In an alternative embodiment, the signals might be directly assigned in the execution path of the process. Typically, this alternative embodiment would force the synthesis tool to generate complicated structures including latches due to the nature of HDLs and simulation rules.
The methods of FIGS. 3, 12, and 17 can be applied to the source code before the source code is synthesized. Thus in one embodiment the steps that modify the RTL source code can be performed before but entirely independently of the synthesis process itself.
FIG. 21 illustrates an embodiment in which the instrumentation data is generated entirely within the synthesis process. The process of creating output signals associated with synthesizable statements in the source code and then synthesizing the source code into a gate-level design including the output signal can be incorporated into the synthesis tool itself so that modification of the RTL source code is not required.
For example, one of the steps performed by a synthesis tool for generation of the gate-level design is parsing the RTL source code. Parsing the RTL source code results in a parser data structure that is subsequently used to generate the gate-level design. Instead of modifying the source code, the synthesis tool can simply set markers inside the parser data structure.
FIG. 22 illustrates one application of using the instrumentation signals for tracing execution flow using breakpoints. In step 2210, the user sets a breakpoint at a specified line number of the source code. The specified line number is then associated with one of the instrumented lists of statements in step 2220. In step 2230, the instrumentation signal for the associated list is identified as the breakpoint output signal.
During the gate-level simulation run, the active lists (identified by transitions in their corresponding instrumentation signals) may be highlighted and displayed for the user as indicated in step 2240. For example, the active lists may be portrayed in a different color than the inactive lists. Alternatively, the active lists may be displayed using blinking characters, for example. The instrumentation data file can be used to associate an instrumentation signal with a list of source code line numbers to be highlighted.
In response to a 0 to 1 transition in the breakpoint output signal, the simulation can be stopped as indicated in step 2250. Thus through instrumentation the designer has the ability to effectively set breakpoints in the RTL source code which can be acted upon during RTL simulation.
The methods of instrumentation may be implemented by a processor responding to a series of instructions. In various embodiments, these instructions may be stored in a computer system's memory such as random access memory or read only memory.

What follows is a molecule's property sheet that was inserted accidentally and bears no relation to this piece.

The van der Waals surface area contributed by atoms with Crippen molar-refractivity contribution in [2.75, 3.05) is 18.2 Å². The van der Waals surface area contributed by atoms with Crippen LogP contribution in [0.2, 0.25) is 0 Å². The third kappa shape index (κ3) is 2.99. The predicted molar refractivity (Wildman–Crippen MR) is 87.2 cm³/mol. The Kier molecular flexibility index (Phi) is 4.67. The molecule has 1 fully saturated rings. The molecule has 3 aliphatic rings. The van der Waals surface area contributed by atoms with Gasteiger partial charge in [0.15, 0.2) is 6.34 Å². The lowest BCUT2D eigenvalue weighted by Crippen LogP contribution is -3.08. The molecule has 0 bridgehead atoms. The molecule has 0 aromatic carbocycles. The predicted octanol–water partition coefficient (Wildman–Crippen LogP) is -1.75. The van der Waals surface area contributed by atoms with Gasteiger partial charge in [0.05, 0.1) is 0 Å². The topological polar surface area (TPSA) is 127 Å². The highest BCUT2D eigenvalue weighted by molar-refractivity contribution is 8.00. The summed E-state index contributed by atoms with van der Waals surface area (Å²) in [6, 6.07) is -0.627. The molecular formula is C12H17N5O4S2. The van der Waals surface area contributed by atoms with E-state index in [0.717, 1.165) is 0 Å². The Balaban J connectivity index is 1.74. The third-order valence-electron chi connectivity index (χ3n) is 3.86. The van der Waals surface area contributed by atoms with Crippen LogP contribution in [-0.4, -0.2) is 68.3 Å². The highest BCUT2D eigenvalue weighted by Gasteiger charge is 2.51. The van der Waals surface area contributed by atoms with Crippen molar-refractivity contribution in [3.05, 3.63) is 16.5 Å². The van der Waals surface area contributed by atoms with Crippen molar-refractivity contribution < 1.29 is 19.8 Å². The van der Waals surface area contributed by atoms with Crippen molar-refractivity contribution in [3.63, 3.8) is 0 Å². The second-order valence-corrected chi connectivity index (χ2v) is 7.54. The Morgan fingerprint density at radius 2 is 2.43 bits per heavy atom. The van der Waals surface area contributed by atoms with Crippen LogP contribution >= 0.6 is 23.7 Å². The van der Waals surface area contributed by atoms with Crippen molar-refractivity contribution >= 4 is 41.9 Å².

The instructions may be distributed on a nonvolatile storage medium for subsequent access and execution by the processor. Typically the instructions are stored in the storage medium for distribution to a user. The instructions may exist in an application program form or as a file stored in the storage medium. The instructions are transferred from the nonvolatile storage medium to a computer system for execution by the processor.
In one embodiment, the program or file is installed from the storage medium to the computer system such that the copy of the instructions in the nonvolatile storage medium is not necessary for performing instrumentation. In another embodiment, the program or file is configured such that the original nonvolatile storage medium is required whenever the instructions are executed.
Nonvolatile storage mediums based on magnetic, optical, or semiconductor memory storage principles are readily available. Nonvolatile magnetic storage mediums include floppy disks and magnetic tape, for example. Nonvolatile optical storage mediums include compact discs, digital video disks, etc. Semiconductor-based nonvolatile memories include rewritable flash memory.
Instrumentation allows the designer to perform gate-level simulation of synthesized RTL designs with source-level debugging. In addition, the instrumentation process allows the designer to examine source code coverage during simulation.
In the preceding detailed description, the invention is described with reference to specific exemplary embodiments thereof. Various modifications and changes may be made thereto without departing from the broader spirit and scope of the invention as set forth in the claims. The specification and drawings are, accordingly, to be regarded in an illustrative rather than a restrictive sense.
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|U.S. Classification||703/15, 714/741, 716/103, 703/16, 703/14, 716/104|
|Cooperative Classification||G06F17/5022, G06F17/5045|
|European Classification||G06F17/50C3, G06F17/50D|